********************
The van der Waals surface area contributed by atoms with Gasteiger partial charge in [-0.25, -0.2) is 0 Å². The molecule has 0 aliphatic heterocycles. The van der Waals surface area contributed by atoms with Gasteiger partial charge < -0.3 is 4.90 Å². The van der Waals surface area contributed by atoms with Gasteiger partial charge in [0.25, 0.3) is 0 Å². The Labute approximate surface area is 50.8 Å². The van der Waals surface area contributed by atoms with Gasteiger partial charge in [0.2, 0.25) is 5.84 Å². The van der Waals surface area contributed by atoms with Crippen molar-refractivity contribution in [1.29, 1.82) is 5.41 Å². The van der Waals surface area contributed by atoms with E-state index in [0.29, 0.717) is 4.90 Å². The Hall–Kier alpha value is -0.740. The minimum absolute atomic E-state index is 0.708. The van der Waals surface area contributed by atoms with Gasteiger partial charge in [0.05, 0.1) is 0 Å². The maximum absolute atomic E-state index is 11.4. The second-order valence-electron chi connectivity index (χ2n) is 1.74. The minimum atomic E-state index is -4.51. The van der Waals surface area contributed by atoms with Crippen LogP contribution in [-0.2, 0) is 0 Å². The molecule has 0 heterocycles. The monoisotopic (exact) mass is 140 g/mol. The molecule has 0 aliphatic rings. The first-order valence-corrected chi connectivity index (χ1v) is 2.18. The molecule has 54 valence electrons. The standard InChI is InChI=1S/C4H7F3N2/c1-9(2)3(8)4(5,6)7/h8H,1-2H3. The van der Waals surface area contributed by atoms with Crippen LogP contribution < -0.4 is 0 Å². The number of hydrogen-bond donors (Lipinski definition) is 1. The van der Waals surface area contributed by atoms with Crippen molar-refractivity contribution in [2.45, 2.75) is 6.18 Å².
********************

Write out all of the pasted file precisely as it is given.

The van der Waals surface area contributed by atoms with Gasteiger partial charge in [-0.25, -0.2) is 0 Å². The molecule has 0 aliphatic heterocycles. The van der Waals surface area contributed by atoms with Gasteiger partial charge < -0.3 is 4.90 Å². The van der Waals surface area contributed by atoms with Gasteiger partial charge in [0.25, 0.3) is 0 Å². The Labute approximate surface area is 50.8 Å². The van der Waals surface area contributed by atoms with Gasteiger partial charge in [0.2, 0.25) is 5.84 Å². The van der Waals surface area contributed by atoms with Crippen molar-refractivity contribution in [1.29, 1.82) is 5.41 Å². The van der Waals surface area contributed by atoms with E-state index in [0.29, 0.717) is 4.90 Å². The Hall–Kier alpha value is -0.740. The minimum absolute atomic E-state index is 0.708. The van der Waals surface area contributed by atoms with Gasteiger partial charge in [0.05, 0.1) is 0 Å². The maximum absolute atomic E-state index is 11.4. The second-order valence-electron chi connectivity index (χ2n) is 1.74. The minimum atomic E-state index is -4.51. The van der Waals surface area contributed by atoms with Crippen LogP contribution in [-0.2, 0) is 0 Å². The molecule has 0 heterocycles. The monoisotopic (exact) mass is 140 g/mol. The molecule has 0 aliphatic rings. The first-order valence-corrected chi connectivity index (χ1v) is 2.18. The molecule has 54 valence electrons. The standard InChI is InChI=1S/C4H7F3N2/c1-9(2)3(8)4(5,6)7/h8H,1-2H3. The van der Waals surface area contributed by atoms with Crippen LogP contribution < -0.4 is 0 Å². The number of hydrogen-bond donors (Lipinski definition) is 1. The van der Waals surface area contributed by atoms with Crippen molar-refractivity contribution in [2.45, 2.75) is 6.18 Å².